contemporary photos to evoke the beauty and spirituality of a cultural memory. My photography in Harlem on Sunday afternoons revisits the Langston Hughes world of the Jesse B. Simple’s Harlem. I am  intrigued by Langston Hughes’ ability to describe his love for the Harlem community and to express it through the voice of an imagined character. As was the case with Jesse B. Simple, the contemporary reality that I find – a complex web of politics, race, and identity is not so simple at all. My camera unravels these complex tales by offering a visual response to Hughes’ narrator that focuses on public art found on  Harlem streets.

Deborah Willis ’75, PhD, is University Professor and Chair of the Department of Photography & Imaging at the Tisch School of the Arts at New York University and has an affiliated appointment with the College of Arts and Sciences, Department of Social & Cultural, Africana Studies, where she teaches courses on  photography and imaging, iconicity, and cultural histories visualizing the black body, women, and gender. Her research examines photography’s multifaceted histories, visual culture, the photographic history of Slavery and Emancipation, contemporary women photographers and beauty. Also, a photographer, she received the John D. and Catherine T. MacArthur Fellowship and was a Richard D. Cohen Fellow in African and African American Art, Hutchins Center, Harvard University and a John Simon Guggenheim Fellow. Professor Willis received the NAACP Image Award in 2014 for her co-authored book (with Barbara Krauthamer) Envisioning Emancipation. Other notable projects include The Black Female Body A Photographic History, Reflections in Black: A History of Black Photographers – 1840 to the Present, Posing Beauty: African American Images from the 1890s to the Present, Michelle Obama: The First Lady in Photographs, a NAACP Image Award Literature Winner, and Black Venus 2010: They Called Her ‘Hottentot’.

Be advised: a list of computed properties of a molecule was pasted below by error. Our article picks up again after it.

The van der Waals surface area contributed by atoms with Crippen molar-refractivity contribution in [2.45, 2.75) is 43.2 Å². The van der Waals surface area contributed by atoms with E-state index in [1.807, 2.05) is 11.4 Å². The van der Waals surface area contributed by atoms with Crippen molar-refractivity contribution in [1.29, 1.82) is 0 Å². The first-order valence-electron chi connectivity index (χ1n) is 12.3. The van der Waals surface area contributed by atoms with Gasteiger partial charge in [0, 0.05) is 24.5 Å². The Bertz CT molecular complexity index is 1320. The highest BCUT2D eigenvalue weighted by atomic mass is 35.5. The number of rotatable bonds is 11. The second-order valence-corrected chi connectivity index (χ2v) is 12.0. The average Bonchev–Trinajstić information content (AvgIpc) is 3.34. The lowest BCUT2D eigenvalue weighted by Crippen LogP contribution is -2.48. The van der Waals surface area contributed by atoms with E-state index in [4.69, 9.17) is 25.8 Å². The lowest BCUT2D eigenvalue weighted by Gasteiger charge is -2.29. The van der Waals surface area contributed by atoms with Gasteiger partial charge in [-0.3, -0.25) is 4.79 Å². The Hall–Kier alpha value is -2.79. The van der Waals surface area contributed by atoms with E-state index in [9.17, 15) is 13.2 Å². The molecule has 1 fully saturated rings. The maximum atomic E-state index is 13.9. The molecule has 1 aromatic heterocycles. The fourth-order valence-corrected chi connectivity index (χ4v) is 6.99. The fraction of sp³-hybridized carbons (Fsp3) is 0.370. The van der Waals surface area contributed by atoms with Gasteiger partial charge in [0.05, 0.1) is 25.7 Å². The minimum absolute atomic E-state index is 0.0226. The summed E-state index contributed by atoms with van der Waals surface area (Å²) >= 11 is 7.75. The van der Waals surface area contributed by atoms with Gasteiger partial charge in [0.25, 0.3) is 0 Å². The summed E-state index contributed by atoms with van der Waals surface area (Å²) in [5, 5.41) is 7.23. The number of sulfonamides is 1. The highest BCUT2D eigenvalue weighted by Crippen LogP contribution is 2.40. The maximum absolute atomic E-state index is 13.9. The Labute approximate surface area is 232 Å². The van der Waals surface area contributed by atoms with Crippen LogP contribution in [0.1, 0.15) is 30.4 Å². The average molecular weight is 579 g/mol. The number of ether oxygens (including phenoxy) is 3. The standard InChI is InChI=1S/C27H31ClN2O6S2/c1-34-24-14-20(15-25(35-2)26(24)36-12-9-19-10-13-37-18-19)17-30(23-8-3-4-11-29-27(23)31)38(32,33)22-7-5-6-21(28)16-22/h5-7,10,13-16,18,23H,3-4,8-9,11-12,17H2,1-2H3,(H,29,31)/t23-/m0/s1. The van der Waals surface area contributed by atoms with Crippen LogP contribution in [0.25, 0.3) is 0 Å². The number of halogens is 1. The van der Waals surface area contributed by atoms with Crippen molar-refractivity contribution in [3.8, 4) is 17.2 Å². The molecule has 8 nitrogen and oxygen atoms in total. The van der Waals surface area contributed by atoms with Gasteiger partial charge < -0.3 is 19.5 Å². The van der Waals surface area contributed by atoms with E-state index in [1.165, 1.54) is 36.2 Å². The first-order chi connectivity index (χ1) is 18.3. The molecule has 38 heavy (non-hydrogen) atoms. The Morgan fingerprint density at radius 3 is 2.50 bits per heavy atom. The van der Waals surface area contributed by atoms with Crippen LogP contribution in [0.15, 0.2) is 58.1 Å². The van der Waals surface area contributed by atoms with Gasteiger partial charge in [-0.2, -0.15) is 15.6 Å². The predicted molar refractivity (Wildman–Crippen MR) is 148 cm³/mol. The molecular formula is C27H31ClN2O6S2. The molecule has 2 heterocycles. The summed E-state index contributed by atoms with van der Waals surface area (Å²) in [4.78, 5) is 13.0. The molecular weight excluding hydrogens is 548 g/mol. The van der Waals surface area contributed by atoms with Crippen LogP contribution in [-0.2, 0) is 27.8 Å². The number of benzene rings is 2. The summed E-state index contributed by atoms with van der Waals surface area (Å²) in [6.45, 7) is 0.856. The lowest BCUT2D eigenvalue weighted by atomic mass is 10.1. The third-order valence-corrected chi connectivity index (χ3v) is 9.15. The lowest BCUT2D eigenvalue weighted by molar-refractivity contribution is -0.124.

​Deborah WiIlis has a solo exhibition of recent works at the African American Museum in Philadelphia.  That show runs to April 29,2018. Read Imani Roach’s insightful review.


About the Photo Fence...From Jessica Kahle of UArts. “For the photo fence on Broad and Spruce Streets, it is work from students, faculty and alumni from the Photography program. There were 44 artists selected and 46 images. This was done in partnership with Washington Square West Civic Association and Dranoff Properties. We have worked on projects before with Wash West, with the wrapping of the utility boxes, but this is our first artistic partnership with Dranoff Properties. We have been getting a positive response from the project and hope you can take a look.”

University of the Arts Photo Fence, with works by Adam Wallacavage and Olive Froman
University of the Arts Photo Fence, with works by Adam Wallacavage and Olive Froman
University of the Arts Photo Fence, with works by John Carlano and Shaina Nyman
University of the Arts Photo Fence, with works by John Carlano and Shaina Nyman
University of the Arts Photo Fence, with works by students, faculty and alumni of UArts
University of the Arts Photo Fence, with works by students, faculty and alumni of UArts